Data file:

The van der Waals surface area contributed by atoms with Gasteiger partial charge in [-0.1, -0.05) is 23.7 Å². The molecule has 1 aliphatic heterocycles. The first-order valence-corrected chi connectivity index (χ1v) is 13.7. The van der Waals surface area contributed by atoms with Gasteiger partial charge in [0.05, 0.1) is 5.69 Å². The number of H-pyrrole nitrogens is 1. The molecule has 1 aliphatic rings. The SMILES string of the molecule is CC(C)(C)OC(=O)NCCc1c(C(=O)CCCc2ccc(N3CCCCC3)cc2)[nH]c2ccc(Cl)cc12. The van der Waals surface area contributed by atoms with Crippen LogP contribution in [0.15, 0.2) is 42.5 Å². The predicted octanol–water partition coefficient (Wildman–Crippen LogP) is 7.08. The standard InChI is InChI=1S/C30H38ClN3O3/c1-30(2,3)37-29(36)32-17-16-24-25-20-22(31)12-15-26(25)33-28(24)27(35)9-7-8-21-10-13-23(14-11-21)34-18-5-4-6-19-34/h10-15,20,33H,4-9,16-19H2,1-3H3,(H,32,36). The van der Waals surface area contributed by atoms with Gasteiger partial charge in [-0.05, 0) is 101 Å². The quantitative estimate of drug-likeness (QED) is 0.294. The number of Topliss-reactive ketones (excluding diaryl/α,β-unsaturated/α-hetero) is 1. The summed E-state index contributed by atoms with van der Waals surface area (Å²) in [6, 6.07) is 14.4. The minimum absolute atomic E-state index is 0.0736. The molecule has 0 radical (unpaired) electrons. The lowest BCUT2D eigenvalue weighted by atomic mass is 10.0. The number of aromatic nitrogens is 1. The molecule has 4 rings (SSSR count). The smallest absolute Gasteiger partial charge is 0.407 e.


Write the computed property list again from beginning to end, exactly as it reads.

The van der Waals surface area contributed by atoms with Gasteiger partial charge in [-0.1, -0.05) is 23.7 Å². The molecule has 1 aliphatic heterocycles. The first-order valence-corrected chi connectivity index (χ1v) is 13.7. The van der Waals surface area contributed by atoms with Gasteiger partial charge in [0.05, 0.1) is 5.69 Å². The number of H-pyrrole nitrogens is 1. The molecule has 1 aliphatic rings. The SMILES string of the molecule is CC(C)(C)OC(=O)NCCc1c(C(=O)CCCc2ccc(N3CCCCC3)cc2)[nH]c2ccc(Cl)cc12. The van der Waals surface area contributed by atoms with Crippen LogP contribution in [0.15, 0.2) is 42.5 Å². The predicted octanol–water partition coefficient (Wildman–Crippen LogP) is 7.08. The standard InChI is InChI=1S/C30H38ClN3O3/c1-30(2,3)37-29(36)32-17-16-24-25-20-22(31)12-15-26(25)33-28(24)27(35)9-7-8-21-10-13-23(14-11-21)34-18-5-4-6-19-34/h10-15,20,33H,4-9,16-19H2,1-3H3,(H,32,36). The van der Waals surface area contributed by atoms with Gasteiger partial charge in [-0.05, 0) is 101 Å². The quantitative estimate of drug-likeness (QED) is 0.294. The number of Topliss-reactive ketones (excluding diaryl/α,β-unsaturated/α-hetero) is 1. The summed E-state index contributed by atoms with van der Waals surface area (Å²) in [6, 6.07) is 14.4. The minimum absolute atomic E-state index is 0.0736. The molecule has 0 radical (unpaired) electrons. The lowest BCUT2D eigenvalue weighted by atomic mass is 10.0. The number of aromatic nitrogens is 1. The molecule has 4 rings (SSSR count). The smallest absolute Gasteiger partial charge is 0.407 e.